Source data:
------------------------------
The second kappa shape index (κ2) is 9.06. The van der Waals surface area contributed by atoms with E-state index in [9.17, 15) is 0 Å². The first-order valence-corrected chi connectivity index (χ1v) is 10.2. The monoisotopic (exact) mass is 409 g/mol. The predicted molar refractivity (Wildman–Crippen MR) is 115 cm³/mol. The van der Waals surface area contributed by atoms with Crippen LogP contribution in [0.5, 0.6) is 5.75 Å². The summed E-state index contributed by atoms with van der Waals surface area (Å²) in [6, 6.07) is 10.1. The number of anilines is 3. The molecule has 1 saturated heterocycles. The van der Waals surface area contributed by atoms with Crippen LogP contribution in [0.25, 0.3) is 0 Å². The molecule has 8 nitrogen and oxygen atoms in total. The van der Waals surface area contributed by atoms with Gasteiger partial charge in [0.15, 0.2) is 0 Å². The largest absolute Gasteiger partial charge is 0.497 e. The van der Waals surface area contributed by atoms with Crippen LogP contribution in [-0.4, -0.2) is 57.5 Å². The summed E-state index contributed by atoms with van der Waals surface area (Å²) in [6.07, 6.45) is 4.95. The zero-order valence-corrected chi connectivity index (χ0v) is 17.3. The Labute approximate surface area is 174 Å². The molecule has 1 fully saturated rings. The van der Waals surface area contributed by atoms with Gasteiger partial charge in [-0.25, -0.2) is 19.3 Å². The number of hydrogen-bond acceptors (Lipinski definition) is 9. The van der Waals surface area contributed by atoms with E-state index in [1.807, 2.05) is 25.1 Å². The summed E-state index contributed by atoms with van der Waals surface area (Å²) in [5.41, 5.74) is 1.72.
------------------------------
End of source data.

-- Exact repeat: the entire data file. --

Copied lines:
The second kappa shape index (κ2) is 9.06. The van der Waals surface area contributed by atoms with E-state index in [9.17, 15) is 0 Å². The first-order valence-corrected chi connectivity index (χ1v) is 10.2. The monoisotopic (exact) mass is 409 g/mol. The predicted molar refractivity (Wildman–Crippen MR) is 115 cm³/mol. The van der Waals surface area contributed by atoms with Crippen LogP contribution in [0.5, 0.6) is 5.75 Å². The summed E-state index contributed by atoms with van der Waals surface area (Å²) in [6, 6.07) is 10.1. The number of anilines is 3. The molecule has 1 saturated heterocycles. The van der Waals surface area contributed by atoms with Crippen LogP contribution in [0.25, 0.3) is 0 Å². The molecule has 8 nitrogen and oxygen atoms in total. The van der Waals surface area contributed by atoms with Gasteiger partial charge in [0.15, 0.2) is 0 Å². The largest absolute Gasteiger partial charge is 0.497 e. The van der Waals surface area contributed by atoms with Crippen LogP contribution in [-0.4, -0.2) is 57.5 Å². The summed E-state index contributed by atoms with van der Waals surface area (Å²) in [6.07, 6.45) is 4.95. The zero-order valence-corrected chi connectivity index (χ0v) is 17.3. The Labute approximate surface area is 174 Å². The molecule has 1 fully saturated rings. The van der Waals surface area contributed by atoms with Gasteiger partial charge in [-0.25, -0.2) is 19.3 Å². The number of hydrogen-bond acceptors (Lipinski definition) is 9. The van der Waals surface area contributed by atoms with E-state index in [1.807, 2.05) is 25.1 Å². The summed E-state index contributed by atoms with van der Waals surface area (Å²) in [5.41, 5.74) is 1.72.